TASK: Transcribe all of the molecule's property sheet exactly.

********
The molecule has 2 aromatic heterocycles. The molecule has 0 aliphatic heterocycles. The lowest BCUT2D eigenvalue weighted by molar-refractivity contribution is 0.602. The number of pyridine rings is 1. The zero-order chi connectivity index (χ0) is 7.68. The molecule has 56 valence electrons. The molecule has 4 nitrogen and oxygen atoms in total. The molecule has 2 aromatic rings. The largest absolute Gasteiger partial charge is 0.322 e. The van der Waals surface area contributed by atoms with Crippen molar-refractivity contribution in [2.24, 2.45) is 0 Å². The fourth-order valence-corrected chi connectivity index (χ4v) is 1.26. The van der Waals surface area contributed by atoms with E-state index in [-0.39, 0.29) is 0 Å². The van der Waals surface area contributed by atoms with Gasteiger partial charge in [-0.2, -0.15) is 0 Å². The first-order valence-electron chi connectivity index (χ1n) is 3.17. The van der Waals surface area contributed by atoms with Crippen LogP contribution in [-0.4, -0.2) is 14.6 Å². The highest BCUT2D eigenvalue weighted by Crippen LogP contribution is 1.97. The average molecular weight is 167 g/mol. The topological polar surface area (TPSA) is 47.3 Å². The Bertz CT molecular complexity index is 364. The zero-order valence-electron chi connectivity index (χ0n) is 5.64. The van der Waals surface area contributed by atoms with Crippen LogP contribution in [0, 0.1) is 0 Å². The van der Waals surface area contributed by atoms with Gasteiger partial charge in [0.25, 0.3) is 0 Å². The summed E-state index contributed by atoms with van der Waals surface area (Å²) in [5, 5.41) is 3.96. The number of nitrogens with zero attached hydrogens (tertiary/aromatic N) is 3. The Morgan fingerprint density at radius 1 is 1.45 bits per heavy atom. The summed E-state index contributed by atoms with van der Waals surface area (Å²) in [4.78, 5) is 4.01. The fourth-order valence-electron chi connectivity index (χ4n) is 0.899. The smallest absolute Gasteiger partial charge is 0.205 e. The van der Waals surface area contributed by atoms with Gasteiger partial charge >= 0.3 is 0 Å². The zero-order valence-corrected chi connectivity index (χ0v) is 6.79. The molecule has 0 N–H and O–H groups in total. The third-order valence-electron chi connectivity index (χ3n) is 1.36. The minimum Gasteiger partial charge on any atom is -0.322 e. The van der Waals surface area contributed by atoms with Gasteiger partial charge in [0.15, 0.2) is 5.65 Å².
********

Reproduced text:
The molecule has 2 aromatic heterocycles. The molecule has 0 aliphatic heterocycles. The lowest BCUT2D eigenvalue weighted by molar-refractivity contribution is 0.602. The number of pyridine rings is 1. The zero-order chi connectivity index (χ0) is 7.68. The molecule has 56 valence electrons. The molecule has 4 nitrogen and oxygen atoms in total. The molecule has 2 aromatic rings. The largest absolute Gasteiger partial charge is 0.322 e. The van der Waals surface area contributed by atoms with Crippen molar-refractivity contribution in [2.24, 2.45) is 0 Å². The fourth-order valence-corrected chi connectivity index (χ4v) is 1.26. The van der Waals surface area contributed by atoms with E-state index in [-0.39, 0.29) is 0 Å². The van der Waals surface area contributed by atoms with Gasteiger partial charge in [-0.2, -0.15) is 0 Å². The first-order valence-electron chi connectivity index (χ1n) is 3.17. The van der Waals surface area contributed by atoms with Crippen LogP contribution in [-0.4, -0.2) is 14.6 Å². The highest BCUT2D eigenvalue weighted by Crippen LogP contribution is 1.97. The average molecular weight is 167 g/mol. The topological polar surface area (TPSA) is 47.3 Å². The Bertz CT molecular complexity index is 364. The zero-order valence-electron chi connectivity index (χ0n) is 5.64. The van der Waals surface area contributed by atoms with Crippen LogP contribution in [0, 0.1) is 0 Å². The van der Waals surface area contributed by atoms with Gasteiger partial charge in [0.25, 0.3) is 0 Å². The summed E-state index contributed by atoms with van der Waals surface area (Å²) in [5, 5.41) is 3.96. The number of nitrogens with zero attached hydrogens (tertiary/aromatic N) is 3. The Morgan fingerprint density at radius 1 is 1.45 bits per heavy atom. The summed E-state index contributed by atoms with van der Waals surface area (Å²) in [4.78, 5) is 4.01. The fourth-order valence-electron chi connectivity index (χ4n) is 0.899. The smallest absolute Gasteiger partial charge is 0.205 e. The van der Waals surface area contributed by atoms with Gasteiger partial charge >= 0.3 is 0 Å². The zero-order valence-corrected chi connectivity index (χ0v) is 6.79. The molecule has 0 N–H and O–H groups in total. The third-order valence-electron chi connectivity index (χ3n) is 1.36. The minimum Gasteiger partial charge on any atom is -0.322 e. The van der Waals surface area contributed by atoms with Gasteiger partial charge in [0.15, 0.2) is 5.65 Å².